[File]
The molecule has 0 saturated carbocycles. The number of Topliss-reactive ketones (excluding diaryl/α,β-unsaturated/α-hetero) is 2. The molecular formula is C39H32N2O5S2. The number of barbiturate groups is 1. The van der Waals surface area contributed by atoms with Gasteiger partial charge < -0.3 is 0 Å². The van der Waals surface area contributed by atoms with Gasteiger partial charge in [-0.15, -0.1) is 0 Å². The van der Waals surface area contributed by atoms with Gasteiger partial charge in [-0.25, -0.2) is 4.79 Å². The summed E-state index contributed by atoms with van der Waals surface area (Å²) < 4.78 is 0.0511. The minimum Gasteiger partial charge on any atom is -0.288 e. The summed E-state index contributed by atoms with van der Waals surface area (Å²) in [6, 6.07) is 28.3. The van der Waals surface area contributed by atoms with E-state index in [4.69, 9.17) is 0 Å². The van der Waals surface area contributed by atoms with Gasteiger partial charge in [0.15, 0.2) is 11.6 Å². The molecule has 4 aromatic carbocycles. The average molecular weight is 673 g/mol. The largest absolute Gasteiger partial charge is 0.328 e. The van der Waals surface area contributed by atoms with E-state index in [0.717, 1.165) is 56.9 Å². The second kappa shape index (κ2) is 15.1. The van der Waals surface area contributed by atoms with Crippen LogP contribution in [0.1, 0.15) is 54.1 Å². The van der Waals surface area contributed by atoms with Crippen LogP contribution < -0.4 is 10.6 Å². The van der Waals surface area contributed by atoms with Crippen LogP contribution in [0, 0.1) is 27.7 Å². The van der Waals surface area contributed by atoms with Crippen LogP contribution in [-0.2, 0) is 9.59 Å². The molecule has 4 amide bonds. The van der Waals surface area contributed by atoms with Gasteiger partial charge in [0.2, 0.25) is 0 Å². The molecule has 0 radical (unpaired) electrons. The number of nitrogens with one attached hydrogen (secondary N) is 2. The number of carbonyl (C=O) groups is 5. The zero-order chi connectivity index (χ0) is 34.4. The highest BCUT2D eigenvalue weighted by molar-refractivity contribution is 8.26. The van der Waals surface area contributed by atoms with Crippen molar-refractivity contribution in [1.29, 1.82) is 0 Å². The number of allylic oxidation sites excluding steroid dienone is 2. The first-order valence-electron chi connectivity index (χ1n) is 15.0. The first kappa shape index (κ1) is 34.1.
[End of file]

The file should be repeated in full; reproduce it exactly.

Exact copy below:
The molecule has 0 saturated carbocycles. The number of Topliss-reactive ketones (excluding diaryl/α,β-unsaturated/α-hetero) is 2. The molecular formula is C39H32N2O5S2. The number of barbiturate groups is 1. The van der Waals surface area contributed by atoms with Gasteiger partial charge < -0.3 is 0 Å². The van der Waals surface area contributed by atoms with Gasteiger partial charge in [-0.15, -0.1) is 0 Å². The van der Waals surface area contributed by atoms with Gasteiger partial charge in [-0.25, -0.2) is 4.79 Å². The summed E-state index contributed by atoms with van der Waals surface area (Å²) < 4.78 is 0.0511. The minimum Gasteiger partial charge on any atom is -0.288 e. The summed E-state index contributed by atoms with van der Waals surface area (Å²) in [6, 6.07) is 28.3. The van der Waals surface area contributed by atoms with E-state index in [4.69, 9.17) is 0 Å². The van der Waals surface area contributed by atoms with Gasteiger partial charge in [0.15, 0.2) is 11.6 Å². The molecule has 4 aromatic carbocycles. The average molecular weight is 673 g/mol. The largest absolute Gasteiger partial charge is 0.328 e. The van der Waals surface area contributed by atoms with E-state index in [0.717, 1.165) is 56.9 Å². The second kappa shape index (κ2) is 15.1. The van der Waals surface area contributed by atoms with Crippen LogP contribution in [0.1, 0.15) is 54.1 Å². The van der Waals surface area contributed by atoms with Crippen LogP contribution < -0.4 is 10.6 Å². The van der Waals surface area contributed by atoms with Crippen LogP contribution in [0, 0.1) is 27.7 Å². The van der Waals surface area contributed by atoms with Crippen LogP contribution in [-0.2, 0) is 9.59 Å². The molecule has 4 amide bonds. The van der Waals surface area contributed by atoms with Gasteiger partial charge in [0.2, 0.25) is 0 Å². The molecule has 0 radical (unpaired) electrons. The number of nitrogens with one attached hydrogen (secondary N) is 2. The number of carbonyl (C=O) groups is 5. The zero-order chi connectivity index (χ0) is 34.4. The highest BCUT2D eigenvalue weighted by molar-refractivity contribution is 8.26. The van der Waals surface area contributed by atoms with Crippen molar-refractivity contribution in [1.29, 1.82) is 0 Å². The number of allylic oxidation sites excluding steroid dienone is 2. The first-order valence-electron chi connectivity index (χ1n) is 15.0. The first kappa shape index (κ1) is 34.1.